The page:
Government systems inadequate to show spending patterns, advisory board says

Federal agencies need to better integrate their data collection and display systems to provide taxpayers with a fuller picture of how the government is spending $3.6 trillion a year, a high-level federal advisory board is recommending.

Existing systems are inadequate to the task, according to the Government Accountability and Transparency Board, which is an advisory board of government leaders. The board was created by President Barack Obama in June and charged with making recommendations to reduce government waste and increase accountability.

Jack Lew, director of the Office of Management and Budget, released the advisory board’s Report and Recommendations to the President in a post on the White House Blog on Dec. 14.

The board outlined at least three ways to centralize the tracking and oversight of spending using new technology tools.

For example, the board members noted that the Recovery Accountability and Transparency Board overseeing the $840 billion in economic stimulus law spending has used forensic tools to help identify fraud in stimulus programs. Those tools can be used by other federal agencies as well.

Secondly, federal agencies should develop plans to integrate and streamline their data collection and display systems. Currently, there are disparate IT and financial systems collecting data. Ideally, those systems all could work together.

An immediate step that would help integrate the systems would be to create a universal identification system for federal awards to contractors, grantees and other recipients of funds. Currently, agencies use disparate numbering and alpha-numeric systems to identify the recipients of funding.

Overall, the report concludes, many improvements are needed to provide greater accountability and transparency to the $3.6 trillion in annual federal spending.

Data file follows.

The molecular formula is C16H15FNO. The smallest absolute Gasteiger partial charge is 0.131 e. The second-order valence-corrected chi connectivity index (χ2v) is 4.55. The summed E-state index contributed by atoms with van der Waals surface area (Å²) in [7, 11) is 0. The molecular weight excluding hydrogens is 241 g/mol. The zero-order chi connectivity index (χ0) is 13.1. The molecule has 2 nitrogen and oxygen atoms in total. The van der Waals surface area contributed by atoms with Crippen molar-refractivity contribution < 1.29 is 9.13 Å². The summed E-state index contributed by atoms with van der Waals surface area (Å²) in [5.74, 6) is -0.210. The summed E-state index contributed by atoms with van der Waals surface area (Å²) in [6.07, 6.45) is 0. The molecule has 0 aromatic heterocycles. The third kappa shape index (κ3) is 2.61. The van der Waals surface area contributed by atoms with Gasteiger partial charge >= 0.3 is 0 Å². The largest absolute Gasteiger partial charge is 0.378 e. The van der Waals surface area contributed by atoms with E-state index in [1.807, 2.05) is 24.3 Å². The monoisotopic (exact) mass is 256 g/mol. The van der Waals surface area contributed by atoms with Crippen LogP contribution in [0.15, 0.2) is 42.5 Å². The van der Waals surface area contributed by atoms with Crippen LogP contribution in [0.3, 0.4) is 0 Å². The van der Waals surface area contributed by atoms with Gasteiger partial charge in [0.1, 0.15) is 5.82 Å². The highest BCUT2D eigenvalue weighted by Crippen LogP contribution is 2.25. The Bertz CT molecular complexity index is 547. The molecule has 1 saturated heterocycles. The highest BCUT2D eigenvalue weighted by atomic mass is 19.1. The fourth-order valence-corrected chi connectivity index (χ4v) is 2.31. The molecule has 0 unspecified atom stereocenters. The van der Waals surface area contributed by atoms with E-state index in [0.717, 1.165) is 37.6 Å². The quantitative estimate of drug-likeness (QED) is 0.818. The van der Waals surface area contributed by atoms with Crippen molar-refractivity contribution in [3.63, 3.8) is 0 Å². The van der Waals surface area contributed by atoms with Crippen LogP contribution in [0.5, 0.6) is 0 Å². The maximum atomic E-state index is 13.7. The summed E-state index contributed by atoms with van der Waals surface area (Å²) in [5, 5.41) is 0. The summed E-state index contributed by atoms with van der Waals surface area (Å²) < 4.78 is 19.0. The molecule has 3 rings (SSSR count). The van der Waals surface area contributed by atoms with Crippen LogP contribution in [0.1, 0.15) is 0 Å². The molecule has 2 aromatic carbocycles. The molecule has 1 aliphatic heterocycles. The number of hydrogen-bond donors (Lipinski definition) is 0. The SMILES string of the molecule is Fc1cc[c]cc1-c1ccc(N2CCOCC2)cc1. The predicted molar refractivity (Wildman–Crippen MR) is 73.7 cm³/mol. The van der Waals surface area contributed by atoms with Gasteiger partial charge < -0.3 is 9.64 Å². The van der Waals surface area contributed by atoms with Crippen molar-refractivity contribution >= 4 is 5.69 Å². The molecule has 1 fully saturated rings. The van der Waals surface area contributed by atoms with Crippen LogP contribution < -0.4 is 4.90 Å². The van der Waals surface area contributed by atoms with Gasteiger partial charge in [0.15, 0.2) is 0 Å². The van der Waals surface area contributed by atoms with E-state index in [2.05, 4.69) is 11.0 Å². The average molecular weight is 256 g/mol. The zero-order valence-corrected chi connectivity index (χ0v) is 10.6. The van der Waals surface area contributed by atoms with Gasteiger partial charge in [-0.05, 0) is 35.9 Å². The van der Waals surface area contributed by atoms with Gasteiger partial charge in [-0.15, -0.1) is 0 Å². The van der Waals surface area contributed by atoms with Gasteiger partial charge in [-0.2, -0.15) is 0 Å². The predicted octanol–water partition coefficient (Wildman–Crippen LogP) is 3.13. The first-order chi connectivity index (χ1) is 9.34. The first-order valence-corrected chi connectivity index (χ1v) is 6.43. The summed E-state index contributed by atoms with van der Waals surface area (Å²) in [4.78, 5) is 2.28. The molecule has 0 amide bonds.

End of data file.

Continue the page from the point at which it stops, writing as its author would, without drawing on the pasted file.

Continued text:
“Citizens must have the ability to know the amounts that are set aside for certain purposes, and when and where agencies spend this money,” the report said. “Current federal financial reporting management systems for grants, loans, and procurements fall short of these simple tests. The existing systems are too often inadequate to deliver data transparency, effectively ensure integrity, or detect instances of fraud or waste.”





About the Author

Alice Lipowicz is a staff writer covering government 2.0, homeland security and other IT policies for Federal Computer Week.

Featured

  • Defense
    Ryan D. McCarthy being sworn in as Army Secretary Oct. 10, 2019. (Photo credit: Sgt. Dana Clarke/U.S. Army)

    Army wants to spend nearly $1B on cloud, data by 2025

    Army Secretary Ryan McCarthy said lack of funding or a potential delay in the JEDI cloud bid "strikes to the heart of our concern."

  • Congress
    Rep. Jim Langevin (D-R.I.) at the Hack the Capitol conference Sept. 20, 2018

    Jim Langevin's view from the Hill

    As chairman of of the Intelligence and Emerging Threats and Capabilities subcommittee of the House Armed Services Committe and a member of the House Homeland Security Committee, Rhode Island Democrat Jim Langevin is one of the most influential voices on cybersecurity in Congress.

Stay Connected

FCW INSIDER

Sign up for our newsletter.

I agree to this site's Privacy Policy.